How Hadoop Solved BT’s Data Velocity Problem
Like most large corporations with millions of customers, BT (British Telecom) has an extensive collection of databases, and is constantly moving data in and out of them. But when data growth maxed out a critical ETL server, it found a solution in a distributed Hadoop system.
With £18 billion (about $30 billion) in revenue last year, BT is one of the largest telecommunications provider in the world, and serves more than 18 million consumers and nearly 3 million businesses in the UK. Its £12.5-billion acquisition of the mobile phone network EE Limited will expand its reach even further.
Several years back, BT ran into a little snag with its data transformation processes for its business customers (the consumer data is managed separately). Data about new UK businesses would flow in from Dun & Bradstreet, and BT would dole it out to the requisite line-of-business systems accordingly.
“Being an old company, we’ve managed to spread our customer data over 12 different significant customer databases,” BT’s chief data architect Phillip Radley said during this week’s Strata + Hadoop World conference in London. “So every night we had a massive ETL job, a billion records that have to be compared and contrasted, to reconcile the updates and make sure that all of the systems are up to date.”
The batch system worked well enough, but eventually the batch window maxed out. In other words, it took 24 hours to process 24 hour’s worth of data, Radley said. Since the process was running on an old ETL software package on an old server in an old data center that BT wanted to close, it started looking to phase out the old stuff with newer replacements.
Initially, BT considered adding a new relational system to take over the ETL work. Then Radley had another idea. “I sat down with some colleagues, and they said, ‘You know what, that thing would work on Hadoop. It’s basically a data velocity problem. We need to process that data faster and increase the volume,'” he said.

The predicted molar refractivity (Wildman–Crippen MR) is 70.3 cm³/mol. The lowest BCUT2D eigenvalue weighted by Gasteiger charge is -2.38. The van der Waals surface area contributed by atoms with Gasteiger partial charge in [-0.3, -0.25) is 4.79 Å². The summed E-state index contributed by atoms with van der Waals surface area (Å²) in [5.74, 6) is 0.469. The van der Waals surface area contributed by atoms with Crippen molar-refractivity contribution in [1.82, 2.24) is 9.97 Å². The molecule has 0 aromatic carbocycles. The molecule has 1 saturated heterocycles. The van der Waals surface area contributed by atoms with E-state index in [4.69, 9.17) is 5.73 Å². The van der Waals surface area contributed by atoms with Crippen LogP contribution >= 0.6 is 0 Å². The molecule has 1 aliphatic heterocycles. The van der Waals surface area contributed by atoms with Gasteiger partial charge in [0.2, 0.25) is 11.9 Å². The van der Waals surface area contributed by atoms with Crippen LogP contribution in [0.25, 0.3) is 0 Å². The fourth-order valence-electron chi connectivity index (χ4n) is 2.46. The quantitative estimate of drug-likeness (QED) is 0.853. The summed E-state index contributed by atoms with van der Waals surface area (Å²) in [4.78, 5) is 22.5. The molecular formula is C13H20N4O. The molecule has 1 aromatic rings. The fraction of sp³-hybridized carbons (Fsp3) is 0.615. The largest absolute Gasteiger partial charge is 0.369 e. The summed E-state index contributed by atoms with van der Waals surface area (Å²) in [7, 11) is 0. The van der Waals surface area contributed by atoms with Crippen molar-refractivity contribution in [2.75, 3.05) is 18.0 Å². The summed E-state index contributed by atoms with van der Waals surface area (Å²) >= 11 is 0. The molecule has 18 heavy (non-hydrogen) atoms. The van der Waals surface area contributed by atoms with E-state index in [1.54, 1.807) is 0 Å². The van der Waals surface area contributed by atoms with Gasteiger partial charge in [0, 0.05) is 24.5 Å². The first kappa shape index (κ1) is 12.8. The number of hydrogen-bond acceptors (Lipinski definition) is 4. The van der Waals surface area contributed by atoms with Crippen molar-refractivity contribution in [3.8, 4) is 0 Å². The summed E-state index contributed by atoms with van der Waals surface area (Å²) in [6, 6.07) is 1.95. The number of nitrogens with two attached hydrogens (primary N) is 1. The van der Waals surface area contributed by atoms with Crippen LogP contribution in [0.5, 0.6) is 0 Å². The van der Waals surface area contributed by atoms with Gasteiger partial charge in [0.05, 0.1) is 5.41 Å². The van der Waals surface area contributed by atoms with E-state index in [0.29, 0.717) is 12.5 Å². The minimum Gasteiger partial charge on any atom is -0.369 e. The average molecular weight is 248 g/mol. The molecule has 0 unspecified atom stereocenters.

BT contracted with Cloudera to put a production Hadoop cluster together, and replace the batch ETL application with Java-based MapReduce routines. “We went from PowerPoint to production in nine months–pretty good by our standards,” Radley said. “And the net result is we now achieved a velocity increase of a factor of 15. So the data cycle now takes eight hours and we process five times the amount of data.”
What’s more, BT implemented its 50-node CDH cluster in its Sheffield data center without hiring a bunch of “Hadoopy” experts, Radley said. “We took some of the world’s best Linux admins and upskilled them to run Hadoop,” he added. “They thought that was great. They got new skills. They’re very happy with that.”
It all seemed well and good, but BT’s CFO was a skeptic who wouldn’t be won over easily. “Our CFO said ‘Big data is big hype. We don’t believe you. Don’t keep coming back in here unless you deliver a return on investment,'” Radley said. So after tabulating costs and benefits, Radley figures his one-year return on investment is in the 200 percent to 250 percent range.
Hadoop may carry a bit of hype, but if it can deliver the goods at the end of the day, who cares? “The business sponsor doesn’t know it runs on Hadoop, and frankly they don’t care,” Radley says. “All they know is now they’re working with today’s data rather than yesterday’s data. And also we’re saving them a lot of money. Putting it on Hadoop was much cheaper than doing it with a [standard] system.”
As the saying goes, no good deed goes unpunished, and soon BT was calling upon its Hadoop cluster to do new things. The first of those is tracing network connections in support of BT’s efforts to sell fast Internet connections (from 40 Mbps to 300+ Mbps). As Radley explained, determining whether a given customer in a given part of the UK has the copper wiring necessary to support the delivery of super-fast Internet is no simple task.
“Whether you can get that service is very dependent on how long the copper is, how good the copper is, how many joints there are in the copper, and it means we have a lot of very detailed network analyses,” Radley said. “You can imagine 24 million homes, individual wire segments connecting each of them together. That’s a lot of data to compare and contrast. You have to get all the inventory and all the performance and test data, and join that up and figure it out.”
The company–which is working with Hive and has some Spark stuff going too–has similar plans to use Hadoop in support of maintaining quality of service (QOS) for its TV service. What’s more, it’s also counting on Hadoop to assist in the roll-out of its “4G In the Home” initiative, in which BT will essentially place shrunken cell towers directly in customers’ homes.
“That means, instead of managing 70,000 to 80,000 base stations around the UK, we have to manage 5 million tiny base stations, one in every home. That’s an awful lot of telemetry data,” Radley said. “Previously it wouldn’t have been cost effective for us to do that efficiently. But with something like Hadoop, we can [handle] all that telemetry, hundreds of measures every 10 minutes from millions of devices.”